New Book | Luxurious Networks

Posted in books by Editor on June 14, 2018

I’m a year late, but in the event that it might still comes as news to some readers, from Stanford UP:

Yulian Wu, Luxurious Networks: Salt Merchants, Status, and Statecraft in Eighteenth-Century China (Redwood City: Stanford University Press, 2017), 320 pages, ISBN: 9780804798112, $65.

From precious jade articles to monumental stone arches, Huizhou salt merchants in Jiangnan lived surrounded by objects in eighteenth-century China. How and why did these businessmen devote themselves to these items? What can we learn about eighteenth-century China by examining the relationship between merchants and objects? Luxurious Networks examines Huizhou salt merchants in the material world of High Qing China to reveal a dynamic interaction between people and objects. The Qianlong emperor purposely used objects to expand his influence in economic and cultural fields. Thanks to their broad networks, outstanding managerial skills, and abundant financial resources, these salt merchants were ideal agents for selecting and producing objects for imperial use. In contrast to the typical caricature of merchants as mimics of the literati, these wealthy businessmen became respected individuals who played a crucial role in the political, economic, social, and cultural world of eighteenth-century China. Their life experiences illustrate the dynamic relationship between the Manchu and Han, central and local, and humans and objects in Chinese history.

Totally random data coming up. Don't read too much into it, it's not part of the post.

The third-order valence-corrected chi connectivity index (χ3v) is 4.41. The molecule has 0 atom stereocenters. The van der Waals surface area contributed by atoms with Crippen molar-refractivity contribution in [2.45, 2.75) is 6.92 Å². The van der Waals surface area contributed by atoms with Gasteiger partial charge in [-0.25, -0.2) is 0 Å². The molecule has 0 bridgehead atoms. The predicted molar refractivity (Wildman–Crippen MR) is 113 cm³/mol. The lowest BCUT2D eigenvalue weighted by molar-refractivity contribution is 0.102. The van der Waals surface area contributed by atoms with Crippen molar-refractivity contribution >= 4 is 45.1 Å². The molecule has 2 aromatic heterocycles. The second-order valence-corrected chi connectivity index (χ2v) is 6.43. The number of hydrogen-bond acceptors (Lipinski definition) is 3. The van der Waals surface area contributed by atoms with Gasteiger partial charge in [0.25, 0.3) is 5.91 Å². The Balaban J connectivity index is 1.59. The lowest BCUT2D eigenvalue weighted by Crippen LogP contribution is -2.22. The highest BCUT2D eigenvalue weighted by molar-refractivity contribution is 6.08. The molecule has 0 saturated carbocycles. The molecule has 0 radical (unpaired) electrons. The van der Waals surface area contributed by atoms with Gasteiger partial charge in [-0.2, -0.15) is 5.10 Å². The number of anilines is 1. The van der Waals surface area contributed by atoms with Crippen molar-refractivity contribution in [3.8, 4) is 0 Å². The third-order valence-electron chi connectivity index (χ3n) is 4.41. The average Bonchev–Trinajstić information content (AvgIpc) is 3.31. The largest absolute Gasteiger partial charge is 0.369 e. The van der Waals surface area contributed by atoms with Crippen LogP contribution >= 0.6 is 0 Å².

Yulian Wu is Assistant Professor of History at the University of South Carolina.


Introduction: Merchant culture in the Material World of Eighteenth-Century China
1  Courting the Court
2  Furnishing the Court
3  Collecting as a ‘Collector’
4  Luxury and Lineage
5  Materializing Morality
Conclusion: Cultured and Cosmopolitan Men (tongren): Objects, Merchants, and the Manchu Court in High Qing China

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